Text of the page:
Brett and I are on our way to New Hampshire for the 2013 Northeast GSA meeting, which starts on Monday. Today we stopped for a few hours in St. Johnsbury, Vermont, to visit the Fairbanks Museum and Planetarium.
The Fairbanks Museum is housed in a beautiful building built in the late 1800’s (top). Inside is a single main gallery stretching nearly the length of the building:
The style of the exhibits is consistent with the architecture. Victorian era natural history museums were often dominated by taxidermic mounts, and they packed in as many as the available space could hold:
These are old mounts, mostly dating from the late 1800’s or early 1900’s, and include some things that are no longer available due to extinction, such as the Carolina parakeet Conuropsis carolinensis and the Passenger pigeon Ectopistes migratorius:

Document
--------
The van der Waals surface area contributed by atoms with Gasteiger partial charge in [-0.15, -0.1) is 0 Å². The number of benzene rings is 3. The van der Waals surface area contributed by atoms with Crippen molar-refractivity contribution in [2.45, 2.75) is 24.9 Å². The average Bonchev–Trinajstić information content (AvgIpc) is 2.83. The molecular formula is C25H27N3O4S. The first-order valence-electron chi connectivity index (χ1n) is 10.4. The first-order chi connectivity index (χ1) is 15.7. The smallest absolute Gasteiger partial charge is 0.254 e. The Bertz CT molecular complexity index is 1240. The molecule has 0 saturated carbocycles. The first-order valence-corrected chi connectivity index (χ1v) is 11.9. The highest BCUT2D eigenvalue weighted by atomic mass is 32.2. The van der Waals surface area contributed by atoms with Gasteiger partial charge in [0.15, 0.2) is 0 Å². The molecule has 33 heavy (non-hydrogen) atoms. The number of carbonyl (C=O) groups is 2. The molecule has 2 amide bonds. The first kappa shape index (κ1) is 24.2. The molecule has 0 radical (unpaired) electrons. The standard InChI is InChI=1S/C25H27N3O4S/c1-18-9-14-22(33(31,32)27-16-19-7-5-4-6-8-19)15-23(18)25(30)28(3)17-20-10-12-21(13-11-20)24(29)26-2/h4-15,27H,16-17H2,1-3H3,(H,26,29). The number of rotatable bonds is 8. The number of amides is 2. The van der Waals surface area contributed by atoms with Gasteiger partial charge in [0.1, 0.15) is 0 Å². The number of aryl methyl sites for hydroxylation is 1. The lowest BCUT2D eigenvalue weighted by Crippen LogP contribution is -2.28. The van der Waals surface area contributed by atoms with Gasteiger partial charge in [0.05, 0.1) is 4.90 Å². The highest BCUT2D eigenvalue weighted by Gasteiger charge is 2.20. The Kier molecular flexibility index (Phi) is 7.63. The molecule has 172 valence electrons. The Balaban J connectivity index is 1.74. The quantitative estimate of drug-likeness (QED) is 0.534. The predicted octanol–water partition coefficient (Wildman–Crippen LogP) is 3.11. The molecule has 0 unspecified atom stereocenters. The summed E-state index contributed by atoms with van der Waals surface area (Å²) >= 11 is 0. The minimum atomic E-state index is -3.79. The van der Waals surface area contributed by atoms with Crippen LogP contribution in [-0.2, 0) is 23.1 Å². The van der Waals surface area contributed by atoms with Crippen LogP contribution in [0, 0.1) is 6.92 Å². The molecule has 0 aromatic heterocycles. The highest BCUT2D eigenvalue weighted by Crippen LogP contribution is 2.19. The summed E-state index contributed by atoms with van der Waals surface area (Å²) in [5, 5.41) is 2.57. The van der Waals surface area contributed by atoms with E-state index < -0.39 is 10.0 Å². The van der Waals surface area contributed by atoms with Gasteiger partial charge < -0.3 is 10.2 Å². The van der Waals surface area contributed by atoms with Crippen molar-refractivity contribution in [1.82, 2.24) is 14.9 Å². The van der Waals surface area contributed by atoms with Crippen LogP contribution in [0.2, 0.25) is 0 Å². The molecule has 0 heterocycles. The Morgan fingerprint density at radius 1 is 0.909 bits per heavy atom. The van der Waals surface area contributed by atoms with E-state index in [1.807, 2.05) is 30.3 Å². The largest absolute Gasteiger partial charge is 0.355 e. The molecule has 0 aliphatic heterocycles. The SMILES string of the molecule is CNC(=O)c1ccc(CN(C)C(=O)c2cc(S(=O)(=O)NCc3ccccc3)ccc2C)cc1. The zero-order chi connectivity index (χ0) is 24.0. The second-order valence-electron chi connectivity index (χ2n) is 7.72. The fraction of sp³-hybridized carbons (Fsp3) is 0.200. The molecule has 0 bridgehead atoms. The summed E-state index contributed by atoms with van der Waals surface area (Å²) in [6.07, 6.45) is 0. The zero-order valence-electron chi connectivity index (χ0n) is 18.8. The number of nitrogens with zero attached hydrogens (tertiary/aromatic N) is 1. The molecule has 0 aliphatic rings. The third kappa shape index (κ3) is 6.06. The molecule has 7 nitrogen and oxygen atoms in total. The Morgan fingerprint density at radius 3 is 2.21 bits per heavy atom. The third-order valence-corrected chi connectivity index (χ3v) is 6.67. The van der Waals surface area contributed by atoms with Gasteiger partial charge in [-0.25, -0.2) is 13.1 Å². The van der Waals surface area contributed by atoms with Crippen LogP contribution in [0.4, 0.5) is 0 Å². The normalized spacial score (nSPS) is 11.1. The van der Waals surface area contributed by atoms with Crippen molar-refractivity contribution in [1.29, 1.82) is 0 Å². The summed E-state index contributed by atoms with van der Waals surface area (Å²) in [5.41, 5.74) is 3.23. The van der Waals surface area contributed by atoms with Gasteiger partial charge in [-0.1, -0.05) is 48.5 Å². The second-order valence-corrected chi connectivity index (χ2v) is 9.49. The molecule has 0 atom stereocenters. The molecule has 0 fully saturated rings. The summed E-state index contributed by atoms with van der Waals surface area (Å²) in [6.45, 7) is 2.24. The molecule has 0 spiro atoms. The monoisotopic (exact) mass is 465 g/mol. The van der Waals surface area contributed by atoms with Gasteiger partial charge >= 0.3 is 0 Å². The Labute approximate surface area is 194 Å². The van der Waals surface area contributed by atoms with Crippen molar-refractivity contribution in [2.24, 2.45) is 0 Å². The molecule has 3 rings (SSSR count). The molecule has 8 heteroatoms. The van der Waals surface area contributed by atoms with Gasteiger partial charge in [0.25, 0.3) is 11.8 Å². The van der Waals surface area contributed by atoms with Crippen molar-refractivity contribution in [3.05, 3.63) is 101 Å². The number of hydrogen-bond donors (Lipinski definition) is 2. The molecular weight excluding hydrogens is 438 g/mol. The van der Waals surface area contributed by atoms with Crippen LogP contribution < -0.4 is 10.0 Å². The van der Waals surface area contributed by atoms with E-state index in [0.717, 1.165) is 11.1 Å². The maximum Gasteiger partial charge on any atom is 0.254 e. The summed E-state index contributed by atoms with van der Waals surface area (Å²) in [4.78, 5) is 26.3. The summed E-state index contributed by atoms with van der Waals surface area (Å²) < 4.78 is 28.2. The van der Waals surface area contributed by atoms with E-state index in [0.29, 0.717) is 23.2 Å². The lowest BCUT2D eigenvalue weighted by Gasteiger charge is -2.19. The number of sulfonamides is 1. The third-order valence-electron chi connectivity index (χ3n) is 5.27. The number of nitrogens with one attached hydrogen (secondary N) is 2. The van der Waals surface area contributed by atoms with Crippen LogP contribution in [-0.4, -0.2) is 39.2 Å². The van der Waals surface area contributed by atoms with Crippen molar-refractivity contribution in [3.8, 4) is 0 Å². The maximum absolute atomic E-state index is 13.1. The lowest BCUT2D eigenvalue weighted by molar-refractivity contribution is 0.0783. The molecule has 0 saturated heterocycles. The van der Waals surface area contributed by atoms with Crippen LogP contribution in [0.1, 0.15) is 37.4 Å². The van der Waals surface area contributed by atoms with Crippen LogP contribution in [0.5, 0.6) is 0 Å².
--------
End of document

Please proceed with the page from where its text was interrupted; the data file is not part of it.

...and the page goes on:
There was also a small paleontology display that included this eurypterid:
Fairbanks is also a history museum, and the balcony in the main hall mostly included artifacts and artwork with connections to Vermont. There is also an interesting display of scales in the basement; Franklin Fairbanks, the museum founder, was a member of the family that founded Fairbanks Scales.
Fairbanks Museum and Planetarium is a member of the Association of Science-Technology Centers (ASTC), which means that you get free admission with your VMNH membership card. It’s well worth a visit if you find yourself in northern New England.